Here's an example. I recently went to the bank to apply for a loan for a business vehicle. Here's how my conversation began with the loan officer:

Loan officer: "Hi Rachel, I'm John (not really his name). How's your day going?"
Me: "Hi John, good, how about yours?"
Loan officer: "Oh, busy, you know? But...I guess as an artist that's not your reality."
Me: (seething within the first 30 seconds of what continued to be a degrading conversation where I was compared to his grandmother who did watercolors and told that I must be supported by a boyfriend or father, or must exaggerate my expenses because my declared income couldn't possibly support me alone.) I bit my tongue not to tell "John" about my grandmother who liked to play monopoly, grouchy as his comment made me after having been up since 6am working on my website.

This sort of situation happens to artists every day. And I am becoming more and more aware and sensitive to it. And more determined to speak boldly and confidently about my work even if it means being accused of arrogance. Who would hire a contractor to renovate their home if they qualified their work - "Oh, I just kind of dabble with construction…I'm so happy someone appreciates my work even though there are so many better contractors out there". Sounds crazy right? But this is how artists are taught to speak about their work from childhood onward! As kids and throughout college we are taught that one can't judge art, that everyone's work is beautiful. But as math or science or even English students, there are measurable levels of quality and right and wrong answers. So too in art - some art IS better than other art. And if we as artists we can't stand up for the quality and value of our work, who are we to sell it?

From a client's perspective, I think it's important to know this reality. And also the reality of where prices are coming from. I put 50% of what I earn directly back into my work. And a price of a piece of art can't be broken into a simple time + materials equation. Besides the costly materials of the actual piece, I pay for my studio, equipment, insurance, travel expenses, photography, website, health insurance, promotional materials, 50-70% (yes, 50-70%) commission fees at galleries, and on and on. I am lucky to spend 20% of my time painting and 80% developing my business or preparing materials. These challenges are true for any business owner - the product in front of you represents a host of chores that might not be obvious. I can complete a Plein Air painting in 45 minutes. The faster I paint, the more accurately I capture light and the better the painting. But it can take me 10 hours of driving, $100 in gas, 2 days of preparation of canvases and gear, and an additional full day of waiting for the optimal lighting to complete this work. And, the experience of creating countless prior works of art that never sold but were necessary to develop the skill I employ today. Just as what you pay for the 20 minutes you spend with a doctor can't be calculated at an hourly rate, neither can the time you spend with an actual paintbrush in hand accurately represent the price of a finished work of art.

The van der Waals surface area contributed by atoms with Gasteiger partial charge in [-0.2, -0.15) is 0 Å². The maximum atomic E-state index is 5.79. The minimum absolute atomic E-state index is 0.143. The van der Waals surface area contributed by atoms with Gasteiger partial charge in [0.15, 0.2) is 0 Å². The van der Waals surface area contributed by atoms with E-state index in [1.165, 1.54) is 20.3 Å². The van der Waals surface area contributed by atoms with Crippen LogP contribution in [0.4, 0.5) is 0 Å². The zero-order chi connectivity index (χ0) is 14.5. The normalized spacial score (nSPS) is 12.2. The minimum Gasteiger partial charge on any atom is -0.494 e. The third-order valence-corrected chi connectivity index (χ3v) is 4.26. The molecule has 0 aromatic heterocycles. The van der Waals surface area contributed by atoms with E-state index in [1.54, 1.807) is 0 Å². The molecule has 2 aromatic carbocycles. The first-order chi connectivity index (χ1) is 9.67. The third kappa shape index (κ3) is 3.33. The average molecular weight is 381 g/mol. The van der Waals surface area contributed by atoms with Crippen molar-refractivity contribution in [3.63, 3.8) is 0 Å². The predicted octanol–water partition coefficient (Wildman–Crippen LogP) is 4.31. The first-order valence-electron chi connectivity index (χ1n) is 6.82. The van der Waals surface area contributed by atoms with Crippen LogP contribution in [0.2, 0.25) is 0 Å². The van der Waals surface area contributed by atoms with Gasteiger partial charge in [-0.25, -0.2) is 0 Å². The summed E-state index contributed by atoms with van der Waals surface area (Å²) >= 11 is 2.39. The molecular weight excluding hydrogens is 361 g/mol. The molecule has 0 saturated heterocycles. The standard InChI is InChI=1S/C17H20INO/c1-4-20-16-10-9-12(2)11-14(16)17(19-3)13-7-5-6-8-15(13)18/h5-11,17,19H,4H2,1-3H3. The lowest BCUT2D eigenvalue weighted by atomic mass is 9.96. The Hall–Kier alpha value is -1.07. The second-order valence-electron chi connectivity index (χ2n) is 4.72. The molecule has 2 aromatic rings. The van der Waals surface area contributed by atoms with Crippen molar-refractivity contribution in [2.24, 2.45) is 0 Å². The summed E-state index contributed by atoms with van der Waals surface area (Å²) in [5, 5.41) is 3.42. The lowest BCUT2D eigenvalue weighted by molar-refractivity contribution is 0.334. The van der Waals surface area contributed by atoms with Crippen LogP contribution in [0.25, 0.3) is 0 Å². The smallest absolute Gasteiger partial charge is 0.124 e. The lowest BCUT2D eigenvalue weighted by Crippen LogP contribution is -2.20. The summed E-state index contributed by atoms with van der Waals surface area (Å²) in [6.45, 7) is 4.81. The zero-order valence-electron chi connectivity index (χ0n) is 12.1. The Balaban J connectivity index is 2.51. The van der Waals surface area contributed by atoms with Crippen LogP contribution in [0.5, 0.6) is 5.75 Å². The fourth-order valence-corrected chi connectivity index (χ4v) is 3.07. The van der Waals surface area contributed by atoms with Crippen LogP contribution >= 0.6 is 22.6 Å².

And then I am asked for discounts or donations of my work - because I'm so lucky to spend all day painting (playing), right?

I find myself hesitating to even hit publish for this post. Another moment of insecurity in being confident in what I do. But here I go.

Artists - own what it takes to do what you do. Be responsible for the quality of your work. And help your clients understand - they will love your work even more for it.